Autilia Di Nunzio used to say she came from a remote Italian village of 400 people – “if you counted the chickens.”

She survived wartime danger and deprivation and made a new life in America, where some of her proudest days included becoming a citizen and watching her daughters graduate college.

Mrs. Di Nunzio, 90, died Thursday of complications from lung cancer at the Northwest Side home that she made fragrant with her pasta dishes and lively with the beautiful voices on her opera records.

She and her brothers, Adolfo and Antonio, grew up the children of Giuseppe and Maria Melone in the town of Scontrone in the central province of L’Aquila in Italy’s Abruzzo region.

Autilia Di Nunzio in Italy in the 1950s. | Provided photo

Everything changed when German soldiers arrived in World War II. They forced the residents from their homes, confiscating all that the villagers owned. As a result, they had to scavenge for vegetables and potatoes to survive, sometimes while American fighters were bombing and strafing German forces with machine gun fire.

They also had to worry about the fascists taking the men away as forced enlistees. “A lot of the young men they never saw again,” said her daughter Miriam Di Nunzio, Entertainment Editor/Digital Content at the Sun-Times.

Before the war, young Autilia’s father left Italy for Chicago, where other relatives had already settled. He earned a living working in construction and building Pullman steamer trunks. He planned to save money to bring his family to America, but once the war broke out it was impossible to extricate them. “He didn’t know if we were alive or dead,” Mrs. Di Nunzio recounted to her family.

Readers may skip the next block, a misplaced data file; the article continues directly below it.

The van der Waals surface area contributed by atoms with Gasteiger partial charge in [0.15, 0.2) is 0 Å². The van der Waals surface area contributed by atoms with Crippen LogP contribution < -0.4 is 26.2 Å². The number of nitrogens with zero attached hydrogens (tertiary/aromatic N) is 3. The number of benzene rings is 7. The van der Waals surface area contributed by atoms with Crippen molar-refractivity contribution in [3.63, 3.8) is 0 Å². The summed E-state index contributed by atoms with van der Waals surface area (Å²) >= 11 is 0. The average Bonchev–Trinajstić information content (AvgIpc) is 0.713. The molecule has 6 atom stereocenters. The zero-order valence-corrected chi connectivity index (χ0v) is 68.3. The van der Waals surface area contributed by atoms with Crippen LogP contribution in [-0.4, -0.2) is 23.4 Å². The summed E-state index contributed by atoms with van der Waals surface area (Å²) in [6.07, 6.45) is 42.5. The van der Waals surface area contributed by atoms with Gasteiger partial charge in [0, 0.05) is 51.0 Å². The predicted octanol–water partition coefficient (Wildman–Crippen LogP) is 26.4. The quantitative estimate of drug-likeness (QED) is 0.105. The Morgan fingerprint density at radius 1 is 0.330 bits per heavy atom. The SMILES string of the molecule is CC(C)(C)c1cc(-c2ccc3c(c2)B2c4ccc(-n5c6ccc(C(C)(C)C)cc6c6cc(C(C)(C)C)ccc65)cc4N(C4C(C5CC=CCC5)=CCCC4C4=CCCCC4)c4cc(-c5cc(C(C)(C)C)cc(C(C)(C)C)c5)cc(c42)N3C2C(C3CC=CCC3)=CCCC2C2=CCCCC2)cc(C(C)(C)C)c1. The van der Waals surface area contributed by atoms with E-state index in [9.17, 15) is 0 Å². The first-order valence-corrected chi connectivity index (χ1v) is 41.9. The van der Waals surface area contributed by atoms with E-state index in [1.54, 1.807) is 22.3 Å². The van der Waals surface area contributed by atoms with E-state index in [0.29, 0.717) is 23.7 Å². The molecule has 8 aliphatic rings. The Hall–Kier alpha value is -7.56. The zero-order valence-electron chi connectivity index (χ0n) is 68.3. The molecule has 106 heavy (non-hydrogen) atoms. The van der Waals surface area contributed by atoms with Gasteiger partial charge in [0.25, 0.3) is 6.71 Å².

In 1947, Autilia and her family were finally able to reunite with her father. They settled on Chicago’s Italian West Side.

Autilia, Adolfo and Antonio studied English at Hull House, learning the Pledge of Allegiance for their citizenship exams and so that her brothers could attend an American high school. They laughed when Hull House showed films with the universal language of slapstick by Laurel and Hardy or Abbott and Costello. Costello, who was of Italian heritage, was a particular favorite.

In 1956, she returned to Scontrone and met Armando Di Nunzio, a resident of a nearby town and a member of the Italian police force known as the carabinieri. They married at the basilica of Our Lady of Pompeii in Pompeii, Italy, and returned to Chicago, where their lives centered around Our Lady of Pompeii parish.

He worked as a backhoe driver and laborer and often said there wasn’t a mile of Chicago road he hadn’t worked on.

In Italy, Mrs. Di Nunzio learned to sew under the tutelage of skilled seamstresses, which helped her find work in America.

She landed a job at Formfit Rogers, which made the shapewear that used to be called “foundation garments.” She also sewed for Hart Schaffner Marx. And she worked for the Pakula jewelry company, 5 N. Wabash Ave. Later, she assembled switches at Illinois Tool Works.

The Di Nunzios and their daughters, Maria and Miriam, moved to St. Priscilla’s parish on the Northwest Side. They worked hard and did without extras to ensure a Roman Catholic education for their daughters. Mrs. Di Nunzio told them, “Always respect your teachers.”

On weekends, their home rang with opera from records and the radio. Once, Mrs. Di Nunzio stood in line at Rose Records on Wabash to meet opera singers Richard Tucker and Robert Merrill. “It was like meeting Elvis,” her daughter said. She loved the voices of Elvis and Neil Diamond, too.

In addition to her husband, Armando, and daughters Maria and Miriam, she is survived by her brothers Adolfo and Antonio. Visitation is 4 to 9 p.m. Monday at Cumberland Chapels, 8300 W. Lawrence Ave., Norridge. A funeral Mass is planned at 10:30 a.m. Tuesday at the Shrine of Our Lady of Pompeii, 1224 W. Lexington St.